A2.70 Once the AFP became aware of the garnishee notices, it caused concern that any further audit activity may interfere with Operation Elbrus. Accordingly, the AFP asked the FPII unit to find out what action the FC audit team was taking.
A2.71 The FPII investigators took covert measures to identify the FC audit team’s activities as any enquiries may have signaled the existence of Operation Elbrus to PGH officers. The FPII investigators soon identified that the garnishee notices were part of a number of audits being undertaken by the PGH Financial Crime area under Operation Crocodile. By this time, however, the AFP had asked the FPII unit not to stop the tax audits as the garnishee notices allegedly prompted Adam Cranston to contact Michael Cranston. Accordingly, the AFP provided the FPII investigation team with information which assisted FPII in conducting an investigation into whether the relevant ATO systems and records had sought to be accessed and, if so, by whom and for what reasons.
A2.72 As a result of its investigations, the FPII unit is claimed to have identified two ATO officers who attempted to access records relating to the Plutus arrangements on the ATO’s case management system.898 The attempts were unsuccessful due to the ATO’s IT systems controls. In fact, the controls also operated to prevent the FPII investigators from accessing that file.
A2.73 FPII’s initial inability to access the FC audit team’s file was a challenge. Without such access, FPII investigators could not ascertain the FC audit team’s knowledge of events and relationships given it was a protected case file. FPII could not ask the network administrator to provide them with access because it would identify their interest in Operation Crocodile. It took them until 14 February 2017 to obtain access to the protected case file.
A2.74 Once the FPII investigators had reviewed the records for Operation Crocodile, they identified the FC audit team’s awareness of Adam Cranston’s alleged role in the arrangements and that the FC audit team had taken steps to minimise risks of the disclosure of this information. The FPII investigation team commented favourably on the measures the FC audit team had taken.
A2.75 As a result, the FPII team engaged in discussions with the AFP as to whether the FC audit team should be briefed on Operation Elbrus. Subject to the Commissioner’s approval, the AFP agreed to do so as it was considered there was little risk that the FC audit team would disclose the existence of the Operation to others within the PGH business line.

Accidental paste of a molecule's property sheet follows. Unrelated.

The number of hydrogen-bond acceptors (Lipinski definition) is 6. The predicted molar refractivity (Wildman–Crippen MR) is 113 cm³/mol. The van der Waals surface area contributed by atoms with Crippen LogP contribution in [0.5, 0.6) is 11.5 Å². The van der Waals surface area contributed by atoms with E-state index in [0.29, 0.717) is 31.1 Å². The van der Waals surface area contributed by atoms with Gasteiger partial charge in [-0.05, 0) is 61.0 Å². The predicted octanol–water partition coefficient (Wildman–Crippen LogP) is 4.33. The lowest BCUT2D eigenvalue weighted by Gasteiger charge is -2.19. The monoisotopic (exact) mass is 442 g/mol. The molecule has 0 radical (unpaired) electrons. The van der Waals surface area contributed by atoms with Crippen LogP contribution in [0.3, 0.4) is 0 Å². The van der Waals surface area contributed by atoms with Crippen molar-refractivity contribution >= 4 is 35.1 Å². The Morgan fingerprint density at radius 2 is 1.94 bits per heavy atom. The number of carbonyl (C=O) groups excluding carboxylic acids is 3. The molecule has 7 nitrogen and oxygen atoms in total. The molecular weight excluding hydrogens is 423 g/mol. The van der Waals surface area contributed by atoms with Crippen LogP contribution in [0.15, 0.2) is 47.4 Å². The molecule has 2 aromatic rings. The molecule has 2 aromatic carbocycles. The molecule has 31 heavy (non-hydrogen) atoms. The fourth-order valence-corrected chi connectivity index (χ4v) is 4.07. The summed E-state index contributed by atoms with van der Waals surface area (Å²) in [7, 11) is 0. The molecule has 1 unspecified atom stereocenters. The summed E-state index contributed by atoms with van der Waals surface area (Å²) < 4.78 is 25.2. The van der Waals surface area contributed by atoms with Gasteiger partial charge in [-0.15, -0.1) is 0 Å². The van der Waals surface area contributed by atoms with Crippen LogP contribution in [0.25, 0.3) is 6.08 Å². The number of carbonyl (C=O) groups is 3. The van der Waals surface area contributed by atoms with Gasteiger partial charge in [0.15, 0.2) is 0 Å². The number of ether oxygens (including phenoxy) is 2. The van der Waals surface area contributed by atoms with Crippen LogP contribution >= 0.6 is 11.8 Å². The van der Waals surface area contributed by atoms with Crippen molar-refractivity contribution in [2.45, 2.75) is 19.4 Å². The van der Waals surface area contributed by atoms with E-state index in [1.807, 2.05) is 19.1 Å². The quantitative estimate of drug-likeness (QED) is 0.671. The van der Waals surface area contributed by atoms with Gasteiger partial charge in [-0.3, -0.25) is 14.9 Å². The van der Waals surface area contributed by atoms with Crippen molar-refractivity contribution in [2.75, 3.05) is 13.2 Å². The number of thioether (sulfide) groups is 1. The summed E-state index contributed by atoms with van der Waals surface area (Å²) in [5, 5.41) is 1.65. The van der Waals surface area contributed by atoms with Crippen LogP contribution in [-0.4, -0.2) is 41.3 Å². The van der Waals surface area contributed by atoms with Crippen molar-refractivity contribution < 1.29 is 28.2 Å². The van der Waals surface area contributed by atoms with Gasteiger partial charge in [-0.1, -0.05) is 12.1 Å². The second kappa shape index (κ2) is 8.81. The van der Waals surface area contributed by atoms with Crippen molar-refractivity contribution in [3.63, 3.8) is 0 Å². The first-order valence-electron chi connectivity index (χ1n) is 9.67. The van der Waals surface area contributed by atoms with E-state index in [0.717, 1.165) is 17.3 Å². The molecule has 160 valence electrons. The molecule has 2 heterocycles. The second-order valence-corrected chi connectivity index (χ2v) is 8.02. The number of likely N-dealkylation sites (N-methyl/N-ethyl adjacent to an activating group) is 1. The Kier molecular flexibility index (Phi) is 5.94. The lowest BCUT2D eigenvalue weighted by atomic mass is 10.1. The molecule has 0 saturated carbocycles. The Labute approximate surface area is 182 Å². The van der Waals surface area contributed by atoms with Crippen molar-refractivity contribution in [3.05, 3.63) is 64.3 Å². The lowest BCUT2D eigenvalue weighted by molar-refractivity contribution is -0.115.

Commissioner agrees to coordinate investigation with AFP
A2.76 By 14 February 2017, the Commissioner was informed of the FC audit team’s awareness of Adam Cranston’s alleged role in the arrangements. On 16 February 2017, the Commissioner formally agreed to the AFP’s request that the Assistant Commissioner of FC be made aware of the AFP operation. The Assistant Commissioner of FC was briefed by the AFP on 24 February 2017 and a coordinated investigation was negotiated, including information sharing arrangements.
A2.77 The coordinated investigation was proposed to operate under a tiered system, whereby the AFP worked with the FC audit team to understand the tax issues in pursuing their targets for any criminal liability, the FC audit team would separately conduct an administrative investigation focusing on compliance with the tax laws and FPII would oversee ATO officer involvement and investigate any staff issues.
A2.78 Following the briefing to the Assistant Commissioner of FC, it was agreed that he or his senior officers would discuss operational issues with the AFP on a weekly basis. As it was important that no suspicions be raised, such communications were to be limited to telephone and face-to-face meetings and any travel by these officers was kept to a minimum and not put on the system until after the search warrants were executed.
A2.79 Fortuitously, the FC audit team themselves were not located in the same office as Michael Cranston and the AFP briefed that team on 3 March 2017. Once again, the importance of confidentiality was impressed.